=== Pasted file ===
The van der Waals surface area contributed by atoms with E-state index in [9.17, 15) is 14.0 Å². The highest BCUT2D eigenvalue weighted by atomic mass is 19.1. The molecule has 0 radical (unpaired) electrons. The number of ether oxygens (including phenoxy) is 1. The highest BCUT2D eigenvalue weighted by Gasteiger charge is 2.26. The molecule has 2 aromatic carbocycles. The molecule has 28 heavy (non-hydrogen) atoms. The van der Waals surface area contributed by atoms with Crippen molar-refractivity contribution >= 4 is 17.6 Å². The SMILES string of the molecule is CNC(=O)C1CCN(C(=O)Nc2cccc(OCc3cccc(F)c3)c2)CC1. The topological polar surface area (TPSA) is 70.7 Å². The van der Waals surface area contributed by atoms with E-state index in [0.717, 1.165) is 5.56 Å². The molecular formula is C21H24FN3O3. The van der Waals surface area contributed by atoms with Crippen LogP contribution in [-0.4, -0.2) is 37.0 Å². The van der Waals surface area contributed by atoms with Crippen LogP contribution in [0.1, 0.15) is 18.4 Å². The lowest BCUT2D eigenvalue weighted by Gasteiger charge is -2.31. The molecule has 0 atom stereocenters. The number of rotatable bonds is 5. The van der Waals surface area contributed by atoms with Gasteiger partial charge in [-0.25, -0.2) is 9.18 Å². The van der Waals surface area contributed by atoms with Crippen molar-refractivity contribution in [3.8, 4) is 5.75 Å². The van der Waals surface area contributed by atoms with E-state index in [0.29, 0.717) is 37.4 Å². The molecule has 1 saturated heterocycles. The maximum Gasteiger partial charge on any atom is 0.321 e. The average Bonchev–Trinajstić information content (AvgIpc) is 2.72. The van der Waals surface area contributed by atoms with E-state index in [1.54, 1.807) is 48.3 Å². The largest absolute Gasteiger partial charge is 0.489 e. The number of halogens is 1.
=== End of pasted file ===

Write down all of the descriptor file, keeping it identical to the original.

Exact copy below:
The van der Waals surface area contributed by atoms with E-state index in [9.17, 15) is 14.0 Å². The highest BCUT2D eigenvalue weighted by atomic mass is 19.1. The molecule has 0 radical (unpaired) electrons. The number of ether oxygens (including phenoxy) is 1. The highest BCUT2D eigenvalue weighted by Gasteiger charge is 2.26. The molecule has 2 aromatic carbocycles. The molecule has 28 heavy (non-hydrogen) atoms. The van der Waals surface area contributed by atoms with Crippen molar-refractivity contribution >= 4 is 17.6 Å². The SMILES string of the molecule is CNC(=O)C1CCN(C(=O)Nc2cccc(OCc3cccc(F)c3)c2)CC1. The topological polar surface area (TPSA) is 70.7 Å². The van der Waals surface area contributed by atoms with E-state index in [0.717, 1.165) is 5.56 Å². The molecular formula is C21H24FN3O3. The van der Waals surface area contributed by atoms with Crippen LogP contribution in [-0.4, -0.2) is 37.0 Å². The van der Waals surface area contributed by atoms with Crippen LogP contribution in [0.1, 0.15) is 18.4 Å². The lowest BCUT2D eigenvalue weighted by Gasteiger charge is -2.31. The molecule has 0 atom stereocenters. The number of rotatable bonds is 5. The van der Waals surface area contributed by atoms with Gasteiger partial charge in [-0.25, -0.2) is 9.18 Å². The van der Waals surface area contributed by atoms with Crippen molar-refractivity contribution in [3.8, 4) is 5.75 Å². The van der Waals surface area contributed by atoms with E-state index in [0.29, 0.717) is 37.4 Å². The molecule has 1 saturated heterocycles. The maximum Gasteiger partial charge on any atom is 0.321 e. The average Bonchev–Trinajstić information content (AvgIpc) is 2.72. The van der Waals surface area contributed by atoms with E-state index in [1.54, 1.807) is 48.3 Å². The largest absolute Gasteiger partial charge is 0.489 e. The number of halogens is 1.